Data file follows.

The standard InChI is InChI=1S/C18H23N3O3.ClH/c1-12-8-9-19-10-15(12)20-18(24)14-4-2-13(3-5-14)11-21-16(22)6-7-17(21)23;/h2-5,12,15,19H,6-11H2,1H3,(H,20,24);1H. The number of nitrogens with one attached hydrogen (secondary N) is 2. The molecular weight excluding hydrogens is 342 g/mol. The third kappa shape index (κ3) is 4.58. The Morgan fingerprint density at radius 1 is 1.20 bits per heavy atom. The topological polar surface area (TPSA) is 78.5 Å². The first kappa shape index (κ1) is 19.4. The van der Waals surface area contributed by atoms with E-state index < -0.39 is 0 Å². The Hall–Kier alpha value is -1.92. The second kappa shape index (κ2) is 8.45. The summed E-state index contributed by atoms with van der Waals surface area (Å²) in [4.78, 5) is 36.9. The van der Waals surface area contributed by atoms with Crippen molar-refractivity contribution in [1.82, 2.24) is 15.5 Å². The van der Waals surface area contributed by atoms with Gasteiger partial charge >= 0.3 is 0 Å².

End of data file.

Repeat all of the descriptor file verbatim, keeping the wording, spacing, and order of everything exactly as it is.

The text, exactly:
The standard InChI is InChI=1S/C18H23N3O3.ClH/c1-12-8-9-19-10-15(12)20-18(24)14-4-2-13(3-5-14)11-21-16(22)6-7-17(21)23;/h2-5,12,15,19H,6-11H2,1H3,(H,20,24);1H. The number of nitrogens with one attached hydrogen (secondary N) is 2. The molecular weight excluding hydrogens is 342 g/mol. The third kappa shape index (κ3) is 4.58. The Morgan fingerprint density at radius 1 is 1.20 bits per heavy atom. The topological polar surface area (TPSA) is 78.5 Å². The first kappa shape index (κ1) is 19.4. The van der Waals surface area contributed by atoms with E-state index < -0.39 is 0 Å². The Hall–Kier alpha value is -1.92. The second kappa shape index (κ2) is 8.45. The summed E-state index contributed by atoms with van der Waals surface area (Å²) in [4.78, 5) is 36.9. The van der Waals surface area contributed by atoms with Crippen molar-refractivity contribution in [1.82, 2.24) is 15.5 Å². The van der Waals surface area contributed by atoms with Gasteiger partial charge >= 0.3 is 0 Å².